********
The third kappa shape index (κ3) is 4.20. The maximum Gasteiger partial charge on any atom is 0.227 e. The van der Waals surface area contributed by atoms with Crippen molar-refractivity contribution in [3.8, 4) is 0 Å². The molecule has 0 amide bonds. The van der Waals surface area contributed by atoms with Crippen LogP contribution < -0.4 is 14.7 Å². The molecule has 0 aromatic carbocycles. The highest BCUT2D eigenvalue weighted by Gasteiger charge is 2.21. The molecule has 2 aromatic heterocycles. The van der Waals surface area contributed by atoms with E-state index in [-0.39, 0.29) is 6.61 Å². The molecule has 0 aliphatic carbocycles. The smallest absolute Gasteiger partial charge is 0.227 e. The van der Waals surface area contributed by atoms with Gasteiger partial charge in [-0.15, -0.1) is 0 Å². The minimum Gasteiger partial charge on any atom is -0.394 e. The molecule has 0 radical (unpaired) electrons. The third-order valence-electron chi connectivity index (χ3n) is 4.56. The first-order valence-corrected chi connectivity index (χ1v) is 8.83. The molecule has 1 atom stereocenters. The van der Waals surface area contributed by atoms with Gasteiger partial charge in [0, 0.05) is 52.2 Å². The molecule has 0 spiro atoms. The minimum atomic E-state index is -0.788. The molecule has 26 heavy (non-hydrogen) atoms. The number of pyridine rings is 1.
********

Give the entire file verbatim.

The third kappa shape index (κ3) is 4.20. The maximum Gasteiger partial charge on any atom is 0.227 e. The van der Waals surface area contributed by atoms with Crippen molar-refractivity contribution in [3.8, 4) is 0 Å². The molecule has 0 amide bonds. The van der Waals surface area contributed by atoms with Crippen LogP contribution < -0.4 is 14.7 Å². The molecule has 0 aromatic carbocycles. The highest BCUT2D eigenvalue weighted by Gasteiger charge is 2.21. The molecule has 2 aromatic heterocycles. The van der Waals surface area contributed by atoms with E-state index in [-0.39, 0.29) is 6.61 Å². The molecule has 0 aliphatic carbocycles. The smallest absolute Gasteiger partial charge is 0.227 e. The van der Waals surface area contributed by atoms with Gasteiger partial charge in [-0.15, -0.1) is 0 Å². The minimum Gasteiger partial charge on any atom is -0.394 e. The molecule has 0 radical (unpaired) electrons. The third-order valence-electron chi connectivity index (χ3n) is 4.56. The first-order valence-corrected chi connectivity index (χ1v) is 8.83. The molecule has 1 atom stereocenters. The van der Waals surface area contributed by atoms with Gasteiger partial charge in [0, 0.05) is 52.2 Å². The molecule has 0 spiro atoms. The minimum atomic E-state index is -0.788. The molecule has 26 heavy (non-hydrogen) atoms. The number of pyridine rings is 1.